Despite promises to make changes to child-care fees, advocates say Manitoba is slow to enact those pledges.
Under a Canada-Manitoba agreement announced in 2021, a 50 per cent reduction in average parent fees was promised by the end of 2022, with an average of $10 per day by 2025-2026 for all regulated spaces.
But Lori Isber, chair of the Fort Rouge Child Care Centre, says Manitoba is the only province where child-care fees have not been reduced at all.
“They’re not being totally honest with us,” said Isber. “They have funneled things through a hard to maneuver subsidy program and they’re using terms like out of pocket to do sleight of hand to make it seem like the average cost of child care has gone down, when it hasn’t really moved the needle for middle-class and low income families.”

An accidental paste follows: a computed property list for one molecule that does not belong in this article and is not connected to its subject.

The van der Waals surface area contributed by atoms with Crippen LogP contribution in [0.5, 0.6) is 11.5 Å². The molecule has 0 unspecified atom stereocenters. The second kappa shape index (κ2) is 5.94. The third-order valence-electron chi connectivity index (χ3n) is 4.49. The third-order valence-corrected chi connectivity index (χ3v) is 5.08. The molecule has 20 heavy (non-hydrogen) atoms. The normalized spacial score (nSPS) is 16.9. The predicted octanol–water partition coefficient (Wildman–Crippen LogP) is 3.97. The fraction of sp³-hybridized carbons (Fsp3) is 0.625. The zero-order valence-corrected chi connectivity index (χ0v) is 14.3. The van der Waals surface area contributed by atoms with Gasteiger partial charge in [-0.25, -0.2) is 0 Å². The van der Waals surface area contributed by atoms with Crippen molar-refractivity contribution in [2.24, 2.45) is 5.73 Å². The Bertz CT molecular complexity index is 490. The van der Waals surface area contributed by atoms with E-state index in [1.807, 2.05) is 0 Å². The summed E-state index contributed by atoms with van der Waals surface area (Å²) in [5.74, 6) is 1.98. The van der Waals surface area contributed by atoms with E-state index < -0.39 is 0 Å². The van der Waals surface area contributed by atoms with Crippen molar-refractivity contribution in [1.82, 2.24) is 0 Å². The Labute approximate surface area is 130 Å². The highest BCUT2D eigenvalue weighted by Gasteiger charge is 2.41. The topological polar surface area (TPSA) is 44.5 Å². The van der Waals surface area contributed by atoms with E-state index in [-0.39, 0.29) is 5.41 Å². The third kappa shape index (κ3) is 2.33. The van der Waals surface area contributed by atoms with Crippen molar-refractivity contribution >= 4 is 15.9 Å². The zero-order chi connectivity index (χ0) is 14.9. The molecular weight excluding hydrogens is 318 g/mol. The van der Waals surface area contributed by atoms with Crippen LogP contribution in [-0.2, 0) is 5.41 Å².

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Brianne Goertzen, the National Childcare Board’s Manitoba rep says Manitoba’s action plan is not delivering affordable rates.
“This is really speaking to the fact that we need to be talking about an actual system of child-care, not continually using these patchwork, outdated, antiquated systems such as the subsidy program in order to actually make child care work,” said Goertzen.
Manitoba Minister of Education and Early Childhood Learning Wayne Ewasko disagrees with advocates and says our fees are still some of the lowest in the country.
“We are the lowest jurisdiction in all of Canada that signed on to the (national agreement),” Ewasko said. “Our current fees range from $2 to $20.70 and we are three years ahead of schedule, we’re going to hit that ($10 a day) fee by 2023.”
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